Wines, not mines, in Margaret River

The latest unthinkable area to be targeted by the coal mining frenzy is the world-renowned wine and food area of Margaret River in south-west Western Australia. 

A town, a river and a region, it is one of that state’s main tourist destinations, offering a Mediterranean climate and a combination of surf coast and scenic hinterland as settings for rich and varied cultural and gastronomic experiences.

The people who moved there and gradually created this special — and sustainable — economic Eden know what they have to offer. They also know what they have to lose if the coal industry gets a toehold here.

Bye-bye Leederville aquifer, bye-bye rural peace and quiet, bye-bye Margaret River as a holiday refuge for the city-stressed.

This is the mine site on Osmington Rd, near Rosa Brook, 15km from the actual town of Margaret River, and a much-visited and picturesque part of the Margaret River region, with wineries, dairies, berry and olive farms, equestrian centres and charming rural B&Bs, like the owner-built Rosa Brook Stone where I stayed.

LD Operations is currently applying to mine coal underground here; other exploration leases await. As you can see from the swampy centre, it’s clearly a wet area, despite, as locals say, a dry winter.

It is inconceivable that they will be able to mine without damaging the aquifer, although I am sure they will find experts to assure us that this would be ‘unlikely’.

The visible neighbouring farmhouses are modern, new-ish; they weren’t expecting this. Nor were these inhabitants of the adjoining lifestyle block.

Locals like TV chef Ian Parmenter (left) and Brent Watson have formed a strong NoCOAL!itionmargaretriver group to fight this entirely inappropriate mine.

Ian Parmenter and his wife Ann moved here 20 years ago, building a haven — home and garden and orchard and vineyard — over that time. Brent Watson and his family run the highly successful Horses and Horsemen equestrian resort and training centre just down the road.

They have the support of the local Council, winemakers and tourism associations and notables such as James Halliday. Local member Troy Buswell says he’s agin it, but Premier Colin Barnett has finally stated that he is not about to step in and deny LDO their ‘due process’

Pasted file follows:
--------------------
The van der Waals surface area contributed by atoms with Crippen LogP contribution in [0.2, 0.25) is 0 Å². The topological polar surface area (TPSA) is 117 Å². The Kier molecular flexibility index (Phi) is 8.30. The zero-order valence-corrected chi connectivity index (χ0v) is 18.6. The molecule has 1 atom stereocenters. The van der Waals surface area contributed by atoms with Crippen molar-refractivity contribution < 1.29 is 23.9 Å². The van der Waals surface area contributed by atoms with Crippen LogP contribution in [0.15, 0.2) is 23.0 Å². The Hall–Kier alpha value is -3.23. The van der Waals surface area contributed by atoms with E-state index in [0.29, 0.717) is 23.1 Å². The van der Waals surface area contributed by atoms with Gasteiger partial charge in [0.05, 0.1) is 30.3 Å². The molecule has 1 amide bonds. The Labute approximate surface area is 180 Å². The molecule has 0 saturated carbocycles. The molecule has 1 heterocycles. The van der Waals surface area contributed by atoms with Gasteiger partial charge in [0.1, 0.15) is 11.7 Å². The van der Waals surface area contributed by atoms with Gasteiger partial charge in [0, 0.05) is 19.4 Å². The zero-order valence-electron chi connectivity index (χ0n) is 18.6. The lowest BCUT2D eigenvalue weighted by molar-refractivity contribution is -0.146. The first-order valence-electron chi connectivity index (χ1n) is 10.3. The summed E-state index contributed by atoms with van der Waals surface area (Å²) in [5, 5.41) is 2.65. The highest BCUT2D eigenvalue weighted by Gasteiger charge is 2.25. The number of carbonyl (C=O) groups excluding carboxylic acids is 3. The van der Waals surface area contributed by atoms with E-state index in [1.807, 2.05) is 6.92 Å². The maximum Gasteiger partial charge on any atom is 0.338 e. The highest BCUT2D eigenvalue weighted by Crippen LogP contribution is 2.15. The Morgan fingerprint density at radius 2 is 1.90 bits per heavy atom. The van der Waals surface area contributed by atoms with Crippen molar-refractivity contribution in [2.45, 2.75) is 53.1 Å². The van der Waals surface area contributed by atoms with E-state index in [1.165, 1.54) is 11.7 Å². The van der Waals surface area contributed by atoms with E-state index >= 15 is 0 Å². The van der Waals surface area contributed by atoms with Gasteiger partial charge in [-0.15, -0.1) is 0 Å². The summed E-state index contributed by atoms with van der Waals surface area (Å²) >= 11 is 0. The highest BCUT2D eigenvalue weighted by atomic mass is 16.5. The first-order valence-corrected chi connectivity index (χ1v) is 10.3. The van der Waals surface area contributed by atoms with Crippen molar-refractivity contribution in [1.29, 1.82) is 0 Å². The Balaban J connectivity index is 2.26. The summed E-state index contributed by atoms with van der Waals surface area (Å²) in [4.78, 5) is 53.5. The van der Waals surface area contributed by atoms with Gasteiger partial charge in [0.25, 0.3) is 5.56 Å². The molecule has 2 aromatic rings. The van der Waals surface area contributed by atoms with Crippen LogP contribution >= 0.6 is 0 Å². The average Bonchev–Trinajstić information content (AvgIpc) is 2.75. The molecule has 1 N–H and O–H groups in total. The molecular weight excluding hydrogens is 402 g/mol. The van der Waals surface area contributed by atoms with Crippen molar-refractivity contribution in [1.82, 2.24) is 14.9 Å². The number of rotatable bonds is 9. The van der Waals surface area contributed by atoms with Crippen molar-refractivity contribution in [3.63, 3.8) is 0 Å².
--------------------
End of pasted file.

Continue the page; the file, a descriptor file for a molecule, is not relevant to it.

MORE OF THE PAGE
And we all know what that portends.

At Rosa Brook Hall with Peter Rigby and Brent Watson. Photo by Derek Pool, Augusta Margaret River Times

Because I was visiting Collie, only two hours away, Ian asked me to speak at a public meeting the day before I headed home. About 70 people turned up at the Rosa Brook Hall to hear about what I’ve seen in coal areas in other states and were audibly shocked at the Rivers of Shame DVD shown afterwards. As a reward, I was treated to a Parmenter feast of a dinner — vegetarian, in my honour!

I know these good people had very full lives and livelihoods before this mine threat exploded and I know how much time they are now spending on trying to save them — and the future and water resources of the whole region. This is a huge part of the unfairness I see all around the country. I hope they can last the distance — and win — as all reason and justice say they ought.

If Mr Barnett is not thinking of the southwest’s water and longterm land use, he might like to think about this, which I’d read before this whole mining madness became public. It’s was in The Weekend Australian Financial Review May 22-23, 2010, ‘How space and place dictate your happiness’ by Deirdre Macken. She reported that Glenn Albrecht, Professor of Sustainability at Murdoch University, had studied the Upper Hunter’s existentially distressed coal mining area populations, where ‘everything they valued was being taken away, … shovel by shovel’. 

He became interested in finding places that work best for people, ‘health-enhancing environments’, and he and urban planner Roberta Ryan of Urbis independently agreed that  ‘the place in Australia that best captures the qualities that please the psyche is the Margaret River.’   

Says Ryan, ‘It’s the most extraordinary place… and it just feels like the most fantastic place to be. It helps that it has an incredible level of investment by locals and so the locals feel as if it’s owned by them.’

Which is why they won’t be allowing Mr Barnett to allow the mining company, under his rubber stamp legislation, to take it away from them — and the rest of us.

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